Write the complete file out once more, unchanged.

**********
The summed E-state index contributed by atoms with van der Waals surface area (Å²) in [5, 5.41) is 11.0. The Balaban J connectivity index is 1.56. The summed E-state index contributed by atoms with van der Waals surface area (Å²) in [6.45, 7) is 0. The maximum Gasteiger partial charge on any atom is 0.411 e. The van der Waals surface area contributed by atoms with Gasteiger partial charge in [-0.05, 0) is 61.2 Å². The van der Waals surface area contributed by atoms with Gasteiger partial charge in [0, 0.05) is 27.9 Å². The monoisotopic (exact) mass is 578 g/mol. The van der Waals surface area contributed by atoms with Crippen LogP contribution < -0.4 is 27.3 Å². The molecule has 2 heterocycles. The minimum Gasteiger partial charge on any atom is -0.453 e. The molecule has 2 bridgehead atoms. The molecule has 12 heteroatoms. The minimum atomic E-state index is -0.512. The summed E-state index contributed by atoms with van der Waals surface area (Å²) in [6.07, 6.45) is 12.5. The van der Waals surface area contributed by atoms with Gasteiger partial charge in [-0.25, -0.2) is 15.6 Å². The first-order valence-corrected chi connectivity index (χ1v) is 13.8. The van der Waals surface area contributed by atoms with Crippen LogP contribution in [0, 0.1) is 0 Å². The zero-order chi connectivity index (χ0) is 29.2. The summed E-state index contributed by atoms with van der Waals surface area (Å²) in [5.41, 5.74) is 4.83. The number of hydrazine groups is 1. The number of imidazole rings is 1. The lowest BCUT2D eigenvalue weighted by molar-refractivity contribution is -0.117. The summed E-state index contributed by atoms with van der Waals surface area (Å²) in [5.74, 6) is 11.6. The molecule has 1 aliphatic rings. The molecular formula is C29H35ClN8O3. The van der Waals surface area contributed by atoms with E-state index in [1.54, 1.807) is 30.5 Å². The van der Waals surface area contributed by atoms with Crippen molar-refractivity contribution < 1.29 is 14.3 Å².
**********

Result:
The summed E-state index contributed by atoms with van der Waals surface area (Å²) in [5, 5.41) is 11.0. The Balaban J connectivity index is 1.56. The summed E-state index contributed by atoms with van der Waals surface area (Å²) in [6.45, 7) is 0. The maximum Gasteiger partial charge on any atom is 0.411 e. The van der Waals surface area contributed by atoms with Gasteiger partial charge in [-0.05, 0) is 61.2 Å². The van der Waals surface area contributed by atoms with Gasteiger partial charge in [0, 0.05) is 27.9 Å². The monoisotopic (exact) mass is 578 g/mol. The van der Waals surface area contributed by atoms with Crippen LogP contribution < -0.4 is 27.3 Å². The molecule has 2 heterocycles. The minimum Gasteiger partial charge on any atom is -0.453 e. The molecule has 2 bridgehead atoms. The molecule has 12 heteroatoms. The minimum atomic E-state index is -0.512. The summed E-state index contributed by atoms with van der Waals surface area (Å²) in [6.07, 6.45) is 12.5. The van der Waals surface area contributed by atoms with Gasteiger partial charge in [-0.25, -0.2) is 15.6 Å². The first-order valence-corrected chi connectivity index (χ1v) is 13.8. The van der Waals surface area contributed by atoms with Crippen LogP contribution in [0, 0.1) is 0 Å². The zero-order chi connectivity index (χ0) is 29.2. The summed E-state index contributed by atoms with van der Waals surface area (Å²) in [5.41, 5.74) is 4.83. The number of hydrazine groups is 1. The number of imidazole rings is 1. The lowest BCUT2D eigenvalue weighted by molar-refractivity contribution is -0.117. The summed E-state index contributed by atoms with van der Waals surface area (Å²) in [5.74, 6) is 11.6. The molecule has 1 aliphatic rings. The molecular formula is C29H35ClN8O3. The van der Waals surface area contributed by atoms with E-state index in [1.54, 1.807) is 30.5 Å². The van der Waals surface area contributed by atoms with Crippen molar-refractivity contribution < 1.29 is 14.3 Å².